Later:

• In education, give teachers more control, and give parents a choice. Some of the most exciting work in education has occurred in Indiana. Three years ago, then-governor Mitch Daniels shepherded through the legislature several bold reforms.

Before the reforms, union-negotiated contracts required teachers to earn compensation based on seniority, not performance, and the contracts dictated all aspects of the classroom experience, from the humidity level in the school to the number of hours a teacher must spend with students. Under the new laws, teachers’ pay is based on performance. In exchange, they have more control over the classroom. Collective bargaining covers only wages and benefits, so teachers can tailor the curriculum to the needs of their students.

Low-income families are also now eligible for tuition vouchers on a sliding scale, and the reforms allow parents unhappy with a low-performing public school to turn it into a charter school with the approval of their local school board.

If You Can’t Get More Public School Money Legislatively, Ask The Courts.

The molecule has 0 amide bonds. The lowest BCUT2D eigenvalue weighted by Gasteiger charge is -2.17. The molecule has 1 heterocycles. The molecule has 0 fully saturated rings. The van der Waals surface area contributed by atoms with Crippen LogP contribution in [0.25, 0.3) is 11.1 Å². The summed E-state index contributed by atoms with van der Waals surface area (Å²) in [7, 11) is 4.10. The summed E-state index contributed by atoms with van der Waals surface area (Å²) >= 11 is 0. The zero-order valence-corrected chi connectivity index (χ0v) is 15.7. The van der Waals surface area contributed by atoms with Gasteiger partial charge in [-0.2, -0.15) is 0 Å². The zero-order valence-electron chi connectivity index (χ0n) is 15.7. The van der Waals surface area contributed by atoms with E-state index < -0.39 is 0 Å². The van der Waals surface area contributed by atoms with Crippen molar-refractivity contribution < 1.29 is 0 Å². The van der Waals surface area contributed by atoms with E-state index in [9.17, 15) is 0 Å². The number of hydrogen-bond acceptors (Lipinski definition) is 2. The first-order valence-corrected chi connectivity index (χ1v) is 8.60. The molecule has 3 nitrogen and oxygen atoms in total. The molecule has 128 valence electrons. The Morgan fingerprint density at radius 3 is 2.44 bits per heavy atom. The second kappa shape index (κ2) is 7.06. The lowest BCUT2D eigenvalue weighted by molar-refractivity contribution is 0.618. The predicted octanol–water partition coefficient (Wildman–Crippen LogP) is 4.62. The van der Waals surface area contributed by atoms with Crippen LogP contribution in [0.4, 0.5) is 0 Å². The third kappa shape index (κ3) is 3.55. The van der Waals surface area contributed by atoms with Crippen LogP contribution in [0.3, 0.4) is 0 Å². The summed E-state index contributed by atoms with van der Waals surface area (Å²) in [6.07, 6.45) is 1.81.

January 18, 2014

Kansas Democracy Lesson

A test of whether judges can overrule elected officials on taxes and spending.

Jan. 16, 2014 7:07 p.m. ET

If there’s one certain conclusion from the last 30 years of education reform, it is that more money doesn’t yield better student results. But you wouldn’t know it from the debate in Kansas, where activists are trying to get the state Supreme Court to overrule the legislature and spend at least $500 million more a year on schools.

This is a test of democracy with national resonance. The Kansas Constitution requires that “the legislature shall make suitable provision for finance of the educational interests of the state.” In 2005 the Kansas Supreme Court ruled in a similar challenge that state aid to local school districts was insufficient and must rise to $4,400 per student. This is in addition to the $3,000 state aid per student for special ed and other programs and on top of what local school districts spend.

Eight years later spending has risen but test scores are flat, and now union activists allege that funding under Republican Governor Sam Brownback has fallen. That is only true if you include the one-time infusion from the Obama stimulus in 2010 and 2011. Apart from the stimulus, which was never meant to be permanent, Kansas school appropriations have risen slowly but steadily every year.